Climate Action: Are We Committed Enough?

On the occasion of the 27th Conference of the Parties (COP27) to the United Nations Framework Convention on Climate Change (UNFCCC), Haseeb Md. Irfanullah explores scholarly publishers’ role in tackling climate crisis.

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Smorgasbord: Twitter v. Mastodon; Incentivizing Open Science; DEI v. Involution

Another “mixed bag” post from us — Is it time to leave Twitter? How can we incentivize journals and authors to take up open science practices? What is “involution” and is DEIA the solution?

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Guest Post – Wikipedia’s Citations Are Influencing Scholars and Publishers

Rachel Helps, the Wikipedian-in-residence at the BYU libraries discusses the intersection of scholarly journals and Wikipedia.

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Thoughts and Observations on the OSTP Responses to Our Interview Questions

Karin Wulf and Rick Anderson reflect on the OSTP’s response to their interview questions, and on some implications of those responses and of the memo itself.

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Revisiting: Humanities Research Infrastructure is Great ROI

What brings humanities infrastructure together — whether materials-based (content) or process-based (projects) or tools-based (platforms and laboratories) — is an iterative process of knowledge creation. Revisiting a post from 2020.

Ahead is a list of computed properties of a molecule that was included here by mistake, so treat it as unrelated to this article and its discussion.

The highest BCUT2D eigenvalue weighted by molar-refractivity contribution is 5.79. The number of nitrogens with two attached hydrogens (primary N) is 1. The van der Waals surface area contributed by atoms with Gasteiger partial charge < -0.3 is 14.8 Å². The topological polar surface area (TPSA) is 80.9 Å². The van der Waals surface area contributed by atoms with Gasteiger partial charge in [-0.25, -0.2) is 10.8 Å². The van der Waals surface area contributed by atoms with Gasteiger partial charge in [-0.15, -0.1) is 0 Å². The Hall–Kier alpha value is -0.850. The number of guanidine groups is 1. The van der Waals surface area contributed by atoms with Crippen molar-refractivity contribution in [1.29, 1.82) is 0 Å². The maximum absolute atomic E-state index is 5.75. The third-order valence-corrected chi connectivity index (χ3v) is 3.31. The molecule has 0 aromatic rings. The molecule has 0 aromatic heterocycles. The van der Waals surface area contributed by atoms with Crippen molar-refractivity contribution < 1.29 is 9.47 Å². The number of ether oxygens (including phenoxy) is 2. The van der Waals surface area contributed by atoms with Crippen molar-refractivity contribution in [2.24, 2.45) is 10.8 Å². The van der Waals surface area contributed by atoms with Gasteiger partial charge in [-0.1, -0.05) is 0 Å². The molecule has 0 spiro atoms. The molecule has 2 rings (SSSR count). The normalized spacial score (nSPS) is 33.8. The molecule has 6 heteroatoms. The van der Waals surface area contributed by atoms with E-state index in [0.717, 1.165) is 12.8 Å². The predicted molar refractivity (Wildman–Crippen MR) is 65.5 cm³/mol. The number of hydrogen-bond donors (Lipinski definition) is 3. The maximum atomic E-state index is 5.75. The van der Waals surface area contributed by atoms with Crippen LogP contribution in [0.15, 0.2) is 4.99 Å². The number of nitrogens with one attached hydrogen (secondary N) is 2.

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Revisiting: Will the Future of Scholarly Communication Be Pluralistic and Democratic, or Monocultural and Authoritarian?

Rick Anderson revisits a 2020 post: One way or another, the #scholcomm community is going to choose either a diversity of publishing models or a monoculture, because it can’t have both. How will this choice be made, and by whom?

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It’s Good to be Back… But What Happens Now?

Reflections on what’s next for getting together in the real world, in a time of climate change and pandemics.

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10 Years of Public Access to the Results of Federally Funded Research: An Interview with the Scholarly Publishing Roundtable (Part 2)

An interview with principals of the Scholarly Publishing Roundtable, whose work significantly shaped the Holdren Memo on public access to federally-funded research.

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10 Years of Public Access to the Results of Federally Funded Research: An Interview with the Scholarly Publishing Roundtable (Part 1)

An interview with principals of the Scholarly Publishing Roundtable, whose work significantly shaped the Holdren Memo on public access to federally-funded research.

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Ask the Community: Why Do You Volunteer?

As the long-awaited, in-person SSP Annual Meeting approaches, we are hosting two events where prospective volunteers can learn about opportunities within the Society. We asked members of the community to share: which organization(s) do you volunteer for and why? 

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